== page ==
Trio Plays Tchaikovsky

Violinist James Ehnes will appear in concert at the Matsqui Centennial Auditorium on Tuesday,
May 31, at 7:30 p.m. with his colleagues, cellist Bion Tsang and pianist Adam Neiman.
The program will consist of the Dumky Trio by Antonin Dvorak in the first half and the Piano
Trio in A minor by Pyotr Tchaikovsky after the intermission.

The piano trio carried a great deal of emotional weight for Tchaikovsky. His wealthy patroness,
Nadezhda von Meck, wrote to him in 1880 asking him to compose a piano trio for her resident
trio. Tchaikovsky declined. He offered the opinion that a piano cannot blend with the other two
instruments. More likely, this was merely an excuse because he was more interested in pursuing
other projects. It has also been suggested that he may have been jealous of von Meck’s resident
pianist, a brilliant Parisian teenager named Claude Debussy.

Less than a year later, Nicolai Rubinstein died. He was a towering figure in Russian
music—pianist, teacher, conductor, and administrator of the conservatory. Tchaikovsky decided to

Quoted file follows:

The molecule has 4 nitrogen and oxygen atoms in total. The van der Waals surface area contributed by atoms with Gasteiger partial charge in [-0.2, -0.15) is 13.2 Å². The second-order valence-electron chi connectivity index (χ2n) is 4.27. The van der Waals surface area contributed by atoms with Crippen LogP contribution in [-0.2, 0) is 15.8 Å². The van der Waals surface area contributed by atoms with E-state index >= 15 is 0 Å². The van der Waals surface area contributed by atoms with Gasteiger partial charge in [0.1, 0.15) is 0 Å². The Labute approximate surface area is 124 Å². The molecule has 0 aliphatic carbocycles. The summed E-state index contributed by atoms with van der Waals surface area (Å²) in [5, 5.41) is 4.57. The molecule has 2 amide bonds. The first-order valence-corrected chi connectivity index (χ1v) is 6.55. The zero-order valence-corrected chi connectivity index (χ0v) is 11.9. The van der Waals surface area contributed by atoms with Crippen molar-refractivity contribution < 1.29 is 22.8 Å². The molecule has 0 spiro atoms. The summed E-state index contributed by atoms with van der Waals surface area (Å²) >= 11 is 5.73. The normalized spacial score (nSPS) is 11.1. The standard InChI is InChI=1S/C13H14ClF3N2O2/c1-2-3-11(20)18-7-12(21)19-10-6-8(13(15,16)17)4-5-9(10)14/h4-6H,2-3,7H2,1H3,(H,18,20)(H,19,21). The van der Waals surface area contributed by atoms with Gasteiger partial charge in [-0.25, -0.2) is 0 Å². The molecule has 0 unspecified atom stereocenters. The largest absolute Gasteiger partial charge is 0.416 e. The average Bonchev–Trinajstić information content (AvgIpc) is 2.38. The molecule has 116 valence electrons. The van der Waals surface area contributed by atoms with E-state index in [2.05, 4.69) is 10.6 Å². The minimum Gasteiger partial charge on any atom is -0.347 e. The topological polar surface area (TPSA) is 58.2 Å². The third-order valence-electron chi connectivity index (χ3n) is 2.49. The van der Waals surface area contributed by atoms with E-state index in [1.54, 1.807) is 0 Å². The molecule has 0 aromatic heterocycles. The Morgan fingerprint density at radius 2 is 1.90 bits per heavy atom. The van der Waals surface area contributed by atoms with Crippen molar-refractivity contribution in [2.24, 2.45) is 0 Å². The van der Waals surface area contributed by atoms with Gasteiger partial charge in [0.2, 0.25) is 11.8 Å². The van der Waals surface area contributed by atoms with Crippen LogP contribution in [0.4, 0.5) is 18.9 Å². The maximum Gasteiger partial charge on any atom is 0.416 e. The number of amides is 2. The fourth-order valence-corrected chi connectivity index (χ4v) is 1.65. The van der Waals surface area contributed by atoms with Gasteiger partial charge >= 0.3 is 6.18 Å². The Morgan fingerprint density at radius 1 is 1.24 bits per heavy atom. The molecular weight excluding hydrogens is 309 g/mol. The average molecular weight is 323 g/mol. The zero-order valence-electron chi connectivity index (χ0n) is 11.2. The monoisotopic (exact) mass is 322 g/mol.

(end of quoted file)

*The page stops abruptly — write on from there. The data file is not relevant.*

compose a trio in his memory, one with a piano part so virtuosic as to be worthy of the great man.
He wrote to von Meck that he had changed his mind about composing a trio but added that it
might not turn out well. He need not have worried.

The trio is a monumental work over forty minutes in length, conceived in two movements. The
cello introduces the first emotion-laden melody, after which it is taken up by the other instruments
in turn. He develops this melody and two others throughout the first movement.

The second movement is built around a theme and variations. The piano presents the theme alone,
a cheery melody in a major key. Eleven variations follow, each one providing an imaginative new
take on the melody.

A closing section, long enough that some call it a third movement, returns to the opening melody
in a dramatic and powerful way before the piece ends in a funeral march that fades out on the
piano. Tchaikovsky hurried to complete it for a performance on the anniversary of Rubinstein’s

The cello part will be brought to life in the hands of Bion Tsang. Currently a professor in Austin,
Texas, he enjoys a busy performing career in solo recitals, chamber music performances, and as
soloist with major orchestras. He has produced highly-acclaimed recordings and played on
soundtracks for movies that have won awards. His latest recording is a two-CD set of the Bach
cello suites.

Find tickets to this powerful performance by some remarkable musicians online at . They are available at $28 for adults and $15 for students. Doors
will open at 6:45 p.m. For more information, call 604-289-3377.

John Wiebe
The Valley Concert Society